Romanesque architecture is rarer in Prague than Baroque. Many buildings, churches, palaces and house, begin in the style of Romanesque and quickly move with the architectural preferences of the time, becoming Gothic then Baroque. The Palace of the Lords of Kunštat and Podĕbrady is no exception in many ways. In the 15th century, the palace became larger and undertook the Gothic look. Yet, the Palace of the Lords, still managed to retain an impressive number of Romanesque features.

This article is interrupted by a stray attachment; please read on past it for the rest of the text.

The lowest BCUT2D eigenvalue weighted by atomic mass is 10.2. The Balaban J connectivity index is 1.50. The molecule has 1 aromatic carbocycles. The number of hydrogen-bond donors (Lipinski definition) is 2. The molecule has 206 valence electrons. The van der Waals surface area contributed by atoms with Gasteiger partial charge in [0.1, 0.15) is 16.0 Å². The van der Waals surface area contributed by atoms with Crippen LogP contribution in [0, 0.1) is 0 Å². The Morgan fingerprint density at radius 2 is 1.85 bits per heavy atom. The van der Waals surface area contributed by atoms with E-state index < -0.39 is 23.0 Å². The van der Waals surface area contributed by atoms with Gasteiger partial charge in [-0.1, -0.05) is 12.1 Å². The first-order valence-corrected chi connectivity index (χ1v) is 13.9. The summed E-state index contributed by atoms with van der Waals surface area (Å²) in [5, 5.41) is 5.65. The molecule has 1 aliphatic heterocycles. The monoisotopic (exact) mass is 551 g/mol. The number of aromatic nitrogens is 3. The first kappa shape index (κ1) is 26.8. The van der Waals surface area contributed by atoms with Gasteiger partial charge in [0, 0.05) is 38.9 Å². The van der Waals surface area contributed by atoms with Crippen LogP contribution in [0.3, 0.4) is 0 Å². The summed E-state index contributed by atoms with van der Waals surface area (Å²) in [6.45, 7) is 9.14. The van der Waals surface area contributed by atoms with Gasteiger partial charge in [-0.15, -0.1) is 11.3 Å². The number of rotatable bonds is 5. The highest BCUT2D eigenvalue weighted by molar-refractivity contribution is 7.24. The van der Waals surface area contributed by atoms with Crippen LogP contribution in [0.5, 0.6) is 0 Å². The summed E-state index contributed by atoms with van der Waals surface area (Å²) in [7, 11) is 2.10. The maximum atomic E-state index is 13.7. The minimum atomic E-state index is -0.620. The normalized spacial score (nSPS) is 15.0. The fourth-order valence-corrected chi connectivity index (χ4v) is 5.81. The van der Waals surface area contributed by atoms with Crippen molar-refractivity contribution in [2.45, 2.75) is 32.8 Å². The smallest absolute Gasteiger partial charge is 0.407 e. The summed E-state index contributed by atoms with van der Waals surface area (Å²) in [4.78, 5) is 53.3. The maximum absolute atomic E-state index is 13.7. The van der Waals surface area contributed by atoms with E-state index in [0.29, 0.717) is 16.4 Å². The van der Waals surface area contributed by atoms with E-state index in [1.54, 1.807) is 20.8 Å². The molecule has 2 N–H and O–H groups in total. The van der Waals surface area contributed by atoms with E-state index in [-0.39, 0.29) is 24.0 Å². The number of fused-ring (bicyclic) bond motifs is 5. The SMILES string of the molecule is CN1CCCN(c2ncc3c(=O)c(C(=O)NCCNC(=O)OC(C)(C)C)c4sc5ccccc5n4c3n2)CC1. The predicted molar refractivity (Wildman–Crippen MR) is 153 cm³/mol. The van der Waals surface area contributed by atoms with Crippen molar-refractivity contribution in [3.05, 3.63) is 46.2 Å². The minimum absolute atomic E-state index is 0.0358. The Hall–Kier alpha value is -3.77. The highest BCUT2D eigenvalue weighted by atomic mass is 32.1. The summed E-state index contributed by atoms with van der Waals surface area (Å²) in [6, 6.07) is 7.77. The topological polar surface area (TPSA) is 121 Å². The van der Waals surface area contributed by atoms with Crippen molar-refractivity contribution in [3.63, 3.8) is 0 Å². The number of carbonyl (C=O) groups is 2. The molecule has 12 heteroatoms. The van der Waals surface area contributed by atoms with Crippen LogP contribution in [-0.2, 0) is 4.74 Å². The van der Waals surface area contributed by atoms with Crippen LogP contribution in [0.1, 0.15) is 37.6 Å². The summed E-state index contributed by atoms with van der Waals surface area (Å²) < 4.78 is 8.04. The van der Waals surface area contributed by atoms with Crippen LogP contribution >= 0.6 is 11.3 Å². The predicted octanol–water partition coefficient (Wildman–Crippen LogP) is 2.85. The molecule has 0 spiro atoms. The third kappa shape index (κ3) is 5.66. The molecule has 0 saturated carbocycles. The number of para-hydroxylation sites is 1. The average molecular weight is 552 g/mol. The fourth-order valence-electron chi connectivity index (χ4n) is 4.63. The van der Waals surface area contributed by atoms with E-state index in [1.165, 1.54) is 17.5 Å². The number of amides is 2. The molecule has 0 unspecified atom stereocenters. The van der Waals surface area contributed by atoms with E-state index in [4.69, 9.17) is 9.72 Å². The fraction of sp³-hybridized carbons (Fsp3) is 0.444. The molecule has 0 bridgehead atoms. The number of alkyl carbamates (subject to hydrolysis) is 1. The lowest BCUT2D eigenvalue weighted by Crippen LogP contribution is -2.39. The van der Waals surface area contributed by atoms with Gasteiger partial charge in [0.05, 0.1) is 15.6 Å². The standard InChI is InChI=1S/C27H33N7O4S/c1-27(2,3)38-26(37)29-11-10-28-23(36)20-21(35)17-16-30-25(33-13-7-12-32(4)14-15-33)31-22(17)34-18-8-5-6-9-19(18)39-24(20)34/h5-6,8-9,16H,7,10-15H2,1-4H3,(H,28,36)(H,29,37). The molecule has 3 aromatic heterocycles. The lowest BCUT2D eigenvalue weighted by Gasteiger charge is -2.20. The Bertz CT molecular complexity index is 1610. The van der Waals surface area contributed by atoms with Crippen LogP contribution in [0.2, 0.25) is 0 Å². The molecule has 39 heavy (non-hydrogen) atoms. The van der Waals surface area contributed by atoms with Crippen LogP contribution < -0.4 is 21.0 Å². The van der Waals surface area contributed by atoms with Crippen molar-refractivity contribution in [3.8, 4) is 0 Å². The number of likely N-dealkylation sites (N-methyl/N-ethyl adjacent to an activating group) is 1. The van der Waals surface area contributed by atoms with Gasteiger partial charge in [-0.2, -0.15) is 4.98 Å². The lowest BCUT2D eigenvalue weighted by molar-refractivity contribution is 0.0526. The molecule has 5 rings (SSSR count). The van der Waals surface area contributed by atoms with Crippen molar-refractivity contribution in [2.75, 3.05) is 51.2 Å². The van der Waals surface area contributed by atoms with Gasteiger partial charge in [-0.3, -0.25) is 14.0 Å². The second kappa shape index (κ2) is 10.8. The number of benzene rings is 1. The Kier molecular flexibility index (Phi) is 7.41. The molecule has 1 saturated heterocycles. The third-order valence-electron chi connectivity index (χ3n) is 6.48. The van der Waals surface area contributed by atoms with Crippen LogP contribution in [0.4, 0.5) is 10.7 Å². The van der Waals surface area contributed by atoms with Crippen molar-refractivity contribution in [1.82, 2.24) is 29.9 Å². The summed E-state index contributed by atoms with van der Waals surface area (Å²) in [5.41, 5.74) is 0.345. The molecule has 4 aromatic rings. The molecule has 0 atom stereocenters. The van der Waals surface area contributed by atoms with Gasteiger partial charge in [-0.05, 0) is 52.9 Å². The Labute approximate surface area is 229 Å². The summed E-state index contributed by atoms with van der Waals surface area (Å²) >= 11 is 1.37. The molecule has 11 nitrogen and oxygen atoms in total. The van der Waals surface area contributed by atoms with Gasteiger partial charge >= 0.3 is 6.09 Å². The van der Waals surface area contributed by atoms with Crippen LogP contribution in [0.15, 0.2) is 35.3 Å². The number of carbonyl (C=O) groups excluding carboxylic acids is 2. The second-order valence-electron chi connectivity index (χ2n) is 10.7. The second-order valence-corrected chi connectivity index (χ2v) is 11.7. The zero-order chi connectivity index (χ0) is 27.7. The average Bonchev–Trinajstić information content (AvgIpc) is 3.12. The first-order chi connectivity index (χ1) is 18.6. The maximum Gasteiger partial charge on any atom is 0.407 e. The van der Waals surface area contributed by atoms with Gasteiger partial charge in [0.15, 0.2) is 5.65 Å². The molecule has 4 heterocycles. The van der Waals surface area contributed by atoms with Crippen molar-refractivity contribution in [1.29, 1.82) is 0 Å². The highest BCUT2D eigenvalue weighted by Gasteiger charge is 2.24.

The Palace of Lords was the seat of the governor and future Czech king, Jiři of Podĕbrady. He occupied the structure during its Gothic years. If you wish to see the original Gothic ground floor, you must descend into the basement. The ground level of the streets rose during the years after construction. This was to prevent flooding. As a result, the basement of the Palace of the Lords remains preserved in the early Romanesque style. Three rooms are virtually intact. Explore them when you come to check out the museum. The palace contains a historical exhibit devoted to the only Hussite King of Bohemia – George of Podĕbrady.
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